Driving in Heavy Rain Conditions

The days long deluge of rain along the U.S. Gulf Coast has soaked Southeastern states from Louisiana to Florida, bringing flash floods and additional risks for drivers maneuvering through the soaking rain. All motorists have to deal with driving in the rain from time to time and there are some do’s and don’ts that may surprise you.

In Florida, motorists caught in a downpour can turn on their headlights and set their windshield wipers on the fastest setting possible, but it’s illegal for them to drive with their hazard lights blazing.

“Some motorists may think hazard lights make them more visible in the rain,” said Brett Vigodsky, a personal injury attorney with Levin, Papantonio Law Firm in Pensacola. “Florida statues say flashing lights are prohibited on vehicles except as a means of indicating a turn, lane change, or that the vehicle is lawfully stopped or disabled on the highway.”

During inclement weather, Florida State troopers warn drivers not to stop on a freeway or heavily traveled road out of fear the vehicle could become the first link in a chain-reaction collision.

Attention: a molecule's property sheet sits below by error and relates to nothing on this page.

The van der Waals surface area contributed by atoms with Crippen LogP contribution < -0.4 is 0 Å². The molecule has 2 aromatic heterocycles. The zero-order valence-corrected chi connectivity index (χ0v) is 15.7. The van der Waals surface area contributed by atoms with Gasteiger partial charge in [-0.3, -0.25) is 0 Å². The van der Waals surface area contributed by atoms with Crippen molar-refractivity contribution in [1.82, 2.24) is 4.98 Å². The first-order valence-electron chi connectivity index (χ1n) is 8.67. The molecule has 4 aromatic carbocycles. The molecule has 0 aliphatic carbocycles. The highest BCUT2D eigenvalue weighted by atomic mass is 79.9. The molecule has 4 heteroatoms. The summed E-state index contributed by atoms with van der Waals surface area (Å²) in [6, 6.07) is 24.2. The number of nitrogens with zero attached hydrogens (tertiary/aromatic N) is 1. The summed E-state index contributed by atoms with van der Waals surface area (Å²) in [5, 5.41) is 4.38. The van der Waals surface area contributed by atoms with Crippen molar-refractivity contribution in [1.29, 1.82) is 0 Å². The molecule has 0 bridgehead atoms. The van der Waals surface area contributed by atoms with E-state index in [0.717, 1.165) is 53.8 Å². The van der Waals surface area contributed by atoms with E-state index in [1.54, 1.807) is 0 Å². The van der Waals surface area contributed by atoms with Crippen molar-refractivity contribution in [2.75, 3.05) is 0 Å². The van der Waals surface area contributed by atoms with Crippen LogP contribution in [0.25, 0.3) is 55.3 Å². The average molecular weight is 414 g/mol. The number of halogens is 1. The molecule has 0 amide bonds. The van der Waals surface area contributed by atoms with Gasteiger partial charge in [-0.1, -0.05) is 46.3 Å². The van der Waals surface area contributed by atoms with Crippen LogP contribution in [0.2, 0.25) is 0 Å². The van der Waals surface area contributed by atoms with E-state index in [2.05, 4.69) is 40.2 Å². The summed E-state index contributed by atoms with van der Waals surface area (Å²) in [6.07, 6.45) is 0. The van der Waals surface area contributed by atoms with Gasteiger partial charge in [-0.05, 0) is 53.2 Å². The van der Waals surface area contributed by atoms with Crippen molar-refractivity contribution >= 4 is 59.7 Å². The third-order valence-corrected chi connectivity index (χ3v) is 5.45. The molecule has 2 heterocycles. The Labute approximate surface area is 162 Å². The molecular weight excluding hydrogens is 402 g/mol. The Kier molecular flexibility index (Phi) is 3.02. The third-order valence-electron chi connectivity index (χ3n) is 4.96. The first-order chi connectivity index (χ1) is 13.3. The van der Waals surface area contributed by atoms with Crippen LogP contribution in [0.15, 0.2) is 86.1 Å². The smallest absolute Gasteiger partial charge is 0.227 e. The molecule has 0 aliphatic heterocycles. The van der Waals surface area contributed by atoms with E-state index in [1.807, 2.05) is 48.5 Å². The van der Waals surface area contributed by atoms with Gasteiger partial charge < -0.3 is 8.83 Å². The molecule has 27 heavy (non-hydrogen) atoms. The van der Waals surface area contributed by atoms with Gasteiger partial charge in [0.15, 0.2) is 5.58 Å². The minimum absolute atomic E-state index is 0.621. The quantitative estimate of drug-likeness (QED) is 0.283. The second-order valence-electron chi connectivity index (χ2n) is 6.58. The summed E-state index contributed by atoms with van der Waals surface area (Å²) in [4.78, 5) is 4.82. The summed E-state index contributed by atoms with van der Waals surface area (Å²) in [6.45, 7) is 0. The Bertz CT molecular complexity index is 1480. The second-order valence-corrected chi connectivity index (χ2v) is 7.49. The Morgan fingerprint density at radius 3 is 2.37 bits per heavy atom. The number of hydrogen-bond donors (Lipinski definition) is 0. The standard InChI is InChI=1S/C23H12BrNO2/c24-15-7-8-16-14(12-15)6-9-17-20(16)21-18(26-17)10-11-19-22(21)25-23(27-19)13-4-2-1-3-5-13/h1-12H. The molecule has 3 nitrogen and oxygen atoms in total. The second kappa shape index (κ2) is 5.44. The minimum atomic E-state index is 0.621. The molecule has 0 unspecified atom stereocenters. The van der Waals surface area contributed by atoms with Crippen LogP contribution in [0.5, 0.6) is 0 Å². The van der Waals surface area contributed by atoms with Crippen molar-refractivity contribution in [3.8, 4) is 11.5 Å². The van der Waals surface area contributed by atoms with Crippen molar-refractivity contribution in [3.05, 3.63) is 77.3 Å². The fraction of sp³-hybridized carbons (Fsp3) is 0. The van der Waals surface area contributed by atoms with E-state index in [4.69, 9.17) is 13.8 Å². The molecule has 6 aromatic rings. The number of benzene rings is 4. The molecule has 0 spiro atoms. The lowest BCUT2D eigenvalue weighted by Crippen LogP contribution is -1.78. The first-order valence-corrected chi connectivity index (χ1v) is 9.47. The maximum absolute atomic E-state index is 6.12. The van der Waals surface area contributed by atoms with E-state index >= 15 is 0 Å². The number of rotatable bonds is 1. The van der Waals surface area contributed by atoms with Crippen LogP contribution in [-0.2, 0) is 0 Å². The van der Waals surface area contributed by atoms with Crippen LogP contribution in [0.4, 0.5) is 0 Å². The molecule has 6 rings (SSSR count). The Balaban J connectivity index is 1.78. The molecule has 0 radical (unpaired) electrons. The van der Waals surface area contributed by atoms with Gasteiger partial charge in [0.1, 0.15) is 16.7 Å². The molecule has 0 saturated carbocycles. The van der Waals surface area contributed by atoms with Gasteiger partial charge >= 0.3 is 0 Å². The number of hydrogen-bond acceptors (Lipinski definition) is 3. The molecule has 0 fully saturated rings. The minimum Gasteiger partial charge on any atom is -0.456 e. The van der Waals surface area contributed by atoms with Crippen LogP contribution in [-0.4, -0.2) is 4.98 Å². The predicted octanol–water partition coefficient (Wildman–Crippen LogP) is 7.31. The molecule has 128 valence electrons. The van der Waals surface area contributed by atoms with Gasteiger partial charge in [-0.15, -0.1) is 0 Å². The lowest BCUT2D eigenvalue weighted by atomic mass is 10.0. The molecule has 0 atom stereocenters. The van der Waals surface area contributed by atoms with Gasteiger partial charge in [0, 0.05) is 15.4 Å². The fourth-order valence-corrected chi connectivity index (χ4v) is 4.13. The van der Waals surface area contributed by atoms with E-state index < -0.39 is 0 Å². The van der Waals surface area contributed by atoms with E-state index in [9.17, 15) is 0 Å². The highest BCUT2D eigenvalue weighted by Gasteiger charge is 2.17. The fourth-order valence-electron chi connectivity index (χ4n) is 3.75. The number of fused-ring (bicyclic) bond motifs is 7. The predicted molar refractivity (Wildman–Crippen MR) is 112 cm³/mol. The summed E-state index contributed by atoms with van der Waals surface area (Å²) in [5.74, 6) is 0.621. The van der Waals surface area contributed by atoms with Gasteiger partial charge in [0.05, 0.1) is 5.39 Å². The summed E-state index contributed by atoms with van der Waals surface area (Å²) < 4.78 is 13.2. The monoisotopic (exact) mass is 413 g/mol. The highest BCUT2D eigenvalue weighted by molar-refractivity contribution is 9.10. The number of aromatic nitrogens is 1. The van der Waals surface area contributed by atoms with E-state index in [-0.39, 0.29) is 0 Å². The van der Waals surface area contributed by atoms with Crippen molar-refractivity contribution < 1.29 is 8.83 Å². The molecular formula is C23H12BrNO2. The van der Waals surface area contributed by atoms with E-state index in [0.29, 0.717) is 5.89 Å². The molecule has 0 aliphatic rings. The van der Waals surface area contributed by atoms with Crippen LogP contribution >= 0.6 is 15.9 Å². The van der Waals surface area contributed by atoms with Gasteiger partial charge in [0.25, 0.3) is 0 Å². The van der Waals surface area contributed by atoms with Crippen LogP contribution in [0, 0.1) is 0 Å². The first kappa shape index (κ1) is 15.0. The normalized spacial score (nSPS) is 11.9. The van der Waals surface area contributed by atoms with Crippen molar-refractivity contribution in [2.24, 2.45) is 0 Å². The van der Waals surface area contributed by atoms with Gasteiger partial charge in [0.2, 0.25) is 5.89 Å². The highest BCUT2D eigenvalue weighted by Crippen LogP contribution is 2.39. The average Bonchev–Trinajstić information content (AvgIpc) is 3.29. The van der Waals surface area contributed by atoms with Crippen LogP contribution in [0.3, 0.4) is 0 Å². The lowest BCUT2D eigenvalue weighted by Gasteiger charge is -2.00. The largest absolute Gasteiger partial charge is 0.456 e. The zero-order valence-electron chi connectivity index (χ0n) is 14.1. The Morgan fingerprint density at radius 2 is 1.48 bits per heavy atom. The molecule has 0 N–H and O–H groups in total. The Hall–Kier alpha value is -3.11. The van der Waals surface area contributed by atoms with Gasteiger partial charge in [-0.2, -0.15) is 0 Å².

Police say if you must pull off the road, signal, then carefully pull off as far as possible. Only after parking should drivers then turn on their hazard lights.

Other safety tips include reducing distractions. Turn off your radio and cell phone. Changing stations or checking your cell phone can result in a momentary distraction that leads to a life-changing accident. Texting and driving, checking emails, playing games, or simply talking on the phone or to other passengers can all be dangerous distractions.

“Your full attention is required when you’re behind the wheel,” advised Vigodsky. “The average text takes your eyes off the road for nearly five seconds. At 55 miles per hour, that’s like driving an entire football field blindfolded.”

Police also advise motorists driving in the rain to buckle up, slow down, use wipers and defrosters, watch out for other drivers, brake early, turn their headlights on low, and be patient.

Of course, the best way to prevent an accident on a wet road is to not be there in the first place. Police warn motorists to stay put if they can and avoid driving in heavy storms. The roads will remain slick for some time after a storm passes and drivers should slow down to avoid hydroplaning.

Standing water is another concern. Police say never drive through flooded areas, even if you are familiar with the roads. What you can’t see beneath the water, may be a washed out road and it’s better to “turn around; don’t drown.”